Apologies to anyone who is uninterested in church politics, but…
Today marks an historic occasion for the Presbyterian Church (USA). Twin Cities Presbytery voted to ratify an amendment to the Book of Order that would allow lesbian, gay, bisexual, and transgendered (LGBT) people to serve openly as deacons, elders, and pastors. This amendment was passed by the General Assembly, but needed ratification by a majority (87) of the denomination’s 173 presbyteries.
Today, Twin Cities Presbytery cast the 87th vote in favor of ratification.
The Presbyterian Church (USA) now joins the United Church of Christ, the Episcopal Church, and the Evangelical Lutheran Church in America as mainline Protestant churches in the US that allow ordination equality for LGBT Christians.
This is a really big deal for us in the PC(USA). As we move forward in this new stage of ministry, there is still work to be done and prayers to be prayed. Of particular concern to me are:
1. The ongoing cause for marriage equality in church and society. LGBT people are still not allowed to get married in our denomination (and most of our states). Many of us would like to see that changed.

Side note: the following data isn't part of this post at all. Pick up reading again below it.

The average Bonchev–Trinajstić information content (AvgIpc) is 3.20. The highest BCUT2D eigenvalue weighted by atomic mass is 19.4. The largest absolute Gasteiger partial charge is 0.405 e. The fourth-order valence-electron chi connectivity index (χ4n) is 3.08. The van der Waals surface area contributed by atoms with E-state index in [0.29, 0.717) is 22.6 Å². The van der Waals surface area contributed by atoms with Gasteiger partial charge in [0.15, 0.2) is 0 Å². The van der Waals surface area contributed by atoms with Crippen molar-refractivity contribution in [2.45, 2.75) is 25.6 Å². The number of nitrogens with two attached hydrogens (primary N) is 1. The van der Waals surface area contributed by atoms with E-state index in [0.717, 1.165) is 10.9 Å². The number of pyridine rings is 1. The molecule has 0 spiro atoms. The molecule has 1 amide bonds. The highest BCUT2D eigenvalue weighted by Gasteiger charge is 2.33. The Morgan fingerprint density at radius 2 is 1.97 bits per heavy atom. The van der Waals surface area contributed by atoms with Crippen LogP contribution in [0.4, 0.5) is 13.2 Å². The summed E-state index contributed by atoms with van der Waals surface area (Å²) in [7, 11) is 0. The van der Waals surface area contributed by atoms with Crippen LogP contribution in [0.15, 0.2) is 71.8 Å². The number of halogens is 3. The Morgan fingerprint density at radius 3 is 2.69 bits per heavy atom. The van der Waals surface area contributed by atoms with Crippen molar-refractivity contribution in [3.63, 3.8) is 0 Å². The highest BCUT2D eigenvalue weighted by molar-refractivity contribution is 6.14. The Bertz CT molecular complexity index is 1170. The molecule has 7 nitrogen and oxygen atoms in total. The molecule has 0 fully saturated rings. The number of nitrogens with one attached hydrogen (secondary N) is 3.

2. There are many thoughtful and faithful Christians in our denomination who will feel quite threatened by today’s development. Their concern is that our denomination is departing from biblical and historic Christian practice. While I personally disagree with their interpretation of the Bible on the issue of LGBT equality, I respect their faithful witness to the gospel and feel glad to count them as colleagues and members of my own family. My hope and prayer is that Christians on both sides of this debate might engage in fruitful and transformative dialogue with one another. Hopefully, we can continue to undertake this journey together in the PC(USA). If not, I pray that provisions can be made for individuals and churches to part ways amicably, in hopes of future reconciliation. To this end, I would call on denominational officials to let these churches depart with a blessing and not let issues of interpretation and conscience degenerate into petty spats over church property. The so-called “evangelical” and “progressive” voices need each other if we are to become a church that truly reflects the image and likeness of God.